1. How to Get Started?
2. What Is Science Diplomacy?
3. Who Are the Science Diplomacy Stakeholders?
4. How Does the EU Practice Science Diplomacy?
5. What Are the National, Regional and Thematic Approaches of Science Diplomacy?
6. What Set of Skills Do I Need to Be a Good Science Diplomat?
7. Hands On! Case Studies
8. How Can You Dive Deeper into Science Diplomacy?
Satisfaction Survey

7.7.1 The Science Diplomacy Dimension

Ocean-centred science diplomacy in the 1960s-70s was driven by the concept of the ocean as a new frontier filled with abundant non-living resources. These ideas implied to the public, industry, politicians and military leaders that the oceans held great potential for humankind, to be unlocked by new scientific knowledge and emergent technological capabilities. This new technology-driven oceanic age had implications for national security, freedom of marine scientific research, new economic development, and protection of the marine environment.Emerging submarine military capabilities in the oceans were facilitated by the latest discoveries of marine scientific research, whose centralization in the hands of the powerful industrialised nations and their formidable nuclear navies further stoked north- south conflict. This power disparity became particularly clear with seabed mining, where the potential extraction of manganese nodules drove a perception of technological advance far beyond actual capability.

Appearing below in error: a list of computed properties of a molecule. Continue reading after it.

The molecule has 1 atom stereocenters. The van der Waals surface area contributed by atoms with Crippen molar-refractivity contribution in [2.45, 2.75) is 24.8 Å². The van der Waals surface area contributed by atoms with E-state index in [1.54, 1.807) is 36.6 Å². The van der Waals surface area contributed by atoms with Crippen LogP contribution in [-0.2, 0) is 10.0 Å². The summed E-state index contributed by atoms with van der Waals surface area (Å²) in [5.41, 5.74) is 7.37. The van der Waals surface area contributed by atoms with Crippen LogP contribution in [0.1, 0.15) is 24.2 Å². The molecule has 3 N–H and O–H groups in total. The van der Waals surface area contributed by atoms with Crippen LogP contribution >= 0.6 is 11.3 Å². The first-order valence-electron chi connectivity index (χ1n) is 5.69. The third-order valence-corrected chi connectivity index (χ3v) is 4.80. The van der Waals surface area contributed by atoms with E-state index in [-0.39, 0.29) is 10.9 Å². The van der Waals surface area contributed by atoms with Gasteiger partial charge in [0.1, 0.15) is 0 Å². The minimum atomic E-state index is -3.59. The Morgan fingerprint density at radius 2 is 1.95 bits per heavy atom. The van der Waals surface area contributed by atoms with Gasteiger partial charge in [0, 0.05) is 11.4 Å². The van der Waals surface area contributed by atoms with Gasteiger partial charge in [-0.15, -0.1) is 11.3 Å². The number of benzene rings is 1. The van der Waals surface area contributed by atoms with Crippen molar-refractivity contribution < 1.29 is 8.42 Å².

Emerging submarine military capabilities in the oceans were facilitated by the latest discoveries of marine scientific research, whose centralization in the hands of the powerful industrialised nations and their formidable nuclear navies further stoked north-south conflict. This power disparity became particularly clear with seabed mining, where the potential extraction of manganese nodules drove a perception of technological advance far beyond actual capability.

During the 1960s renewed interest in the oceans and new knowledge simultaneously evolved into a serious diplomatic challenge for the United States, and ultimately, through debates at the United Nations, for the entire globe. Edward Wenk Jr, the ocean science advisor to the Kennedy, Johnson, and Nixon administrations, encapsulated the impact:

[I]n an unwitting scramble for riches, Pandora’s Box was opened in terms of such questions as who owns the sea and seabed.”

This scramble was based on the idea that exploiting deep-sea marine resources would use anticipated, rather than actual new technologies. Developing nations, often newly independent of colonial rule and desperate to attract foreign currency through resource-based industries, had not previously been focused on marine issues, but the idea of immense ocean riches provided them with powerful images. In an era when the superpowers sought rare minerals such as cobalt to use in the high technologies of the Cold War, caches of minerals took on geostrategic implications.

In this turbulent atmosphere the international community worked throughout the 1970s to co-produce international law, resolve diplomatic tensions, and utilise both science & technology to define ocean space so that it could be governed in new more expansive and potentially equitable ways. As a case study it therefore provides a useful example of science diplomacy at both the global scale and in all of its various modes: science for diplomacy, science in diplomacy, and diplomacy for science.

What the experts think

Learn from Sam Robinson, the author of this InsSciDe case study.

Sam Robinson

Post-doctoral Research Fellow, Centre for the History of Science, Technology, and Medicine (CHSTM), University of Manchester

Why does science diplomacy on the global ocean matter?


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